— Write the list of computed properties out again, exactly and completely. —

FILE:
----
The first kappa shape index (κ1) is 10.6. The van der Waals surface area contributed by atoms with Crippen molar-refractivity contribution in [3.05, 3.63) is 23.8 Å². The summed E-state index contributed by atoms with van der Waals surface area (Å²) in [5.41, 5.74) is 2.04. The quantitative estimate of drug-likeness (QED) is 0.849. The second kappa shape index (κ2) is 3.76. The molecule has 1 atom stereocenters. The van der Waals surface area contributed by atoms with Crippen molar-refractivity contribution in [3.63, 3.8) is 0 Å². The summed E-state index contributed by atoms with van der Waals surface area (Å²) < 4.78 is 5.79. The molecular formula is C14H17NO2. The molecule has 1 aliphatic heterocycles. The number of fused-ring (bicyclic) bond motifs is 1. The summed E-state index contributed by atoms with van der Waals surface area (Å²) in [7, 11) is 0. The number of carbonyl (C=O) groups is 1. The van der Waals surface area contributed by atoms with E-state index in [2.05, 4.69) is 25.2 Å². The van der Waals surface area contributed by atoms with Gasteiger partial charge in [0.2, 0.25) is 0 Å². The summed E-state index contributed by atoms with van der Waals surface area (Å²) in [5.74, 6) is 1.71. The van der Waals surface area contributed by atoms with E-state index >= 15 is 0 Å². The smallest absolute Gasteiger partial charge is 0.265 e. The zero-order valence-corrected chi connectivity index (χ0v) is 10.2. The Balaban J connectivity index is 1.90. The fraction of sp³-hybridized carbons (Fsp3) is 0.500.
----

The first kappa shape index (κ1) is 10.6. The van der Waals surface area contributed by atoms with Crippen molar-refractivity contribution in [3.05, 3.63) is 23.8 Å². The summed E-state index contributed by atoms with van der Waals surface area (Å²) in [5.41, 5.74) is 2.04. The quantitative estimate of drug-likeness (QED) is 0.849. The second kappa shape index (κ2) is 3.76. The molecule has 1 atom stereocenters. The van der Waals surface area contributed by atoms with Crippen molar-refractivity contribution in [3.63, 3.8) is 0 Å². The summed E-state index contributed by atoms with van der Waals surface area (Å²) < 4.78 is 5.79. The molecular formula is C14H17NO2. The molecule has 1 aliphatic heterocycles. The number of fused-ring (bicyclic) bond motifs is 1. The summed E-state index contributed by atoms with van der Waals surface area (Å²) in [7, 11) is 0. The number of carbonyl (C=O) groups is 1. The van der Waals surface area contributed by atoms with E-state index in [2.05, 4.69) is 25.2 Å². The van der Waals surface area contributed by atoms with Gasteiger partial charge in [0.2, 0.25) is 0 Å². The summed E-state index contributed by atoms with van der Waals surface area (Å²) in [5.74, 6) is 1.71. The van der Waals surface area contributed by atoms with E-state index >= 15 is 0 Å². The smallest absolute Gasteiger partial charge is 0.265 e. The zero-order valence-corrected chi connectivity index (χ0v) is 10.2. The Balaban J connectivity index is 1.90. The fraction of sp³-hybridized carbons (Fsp3) is 0.500.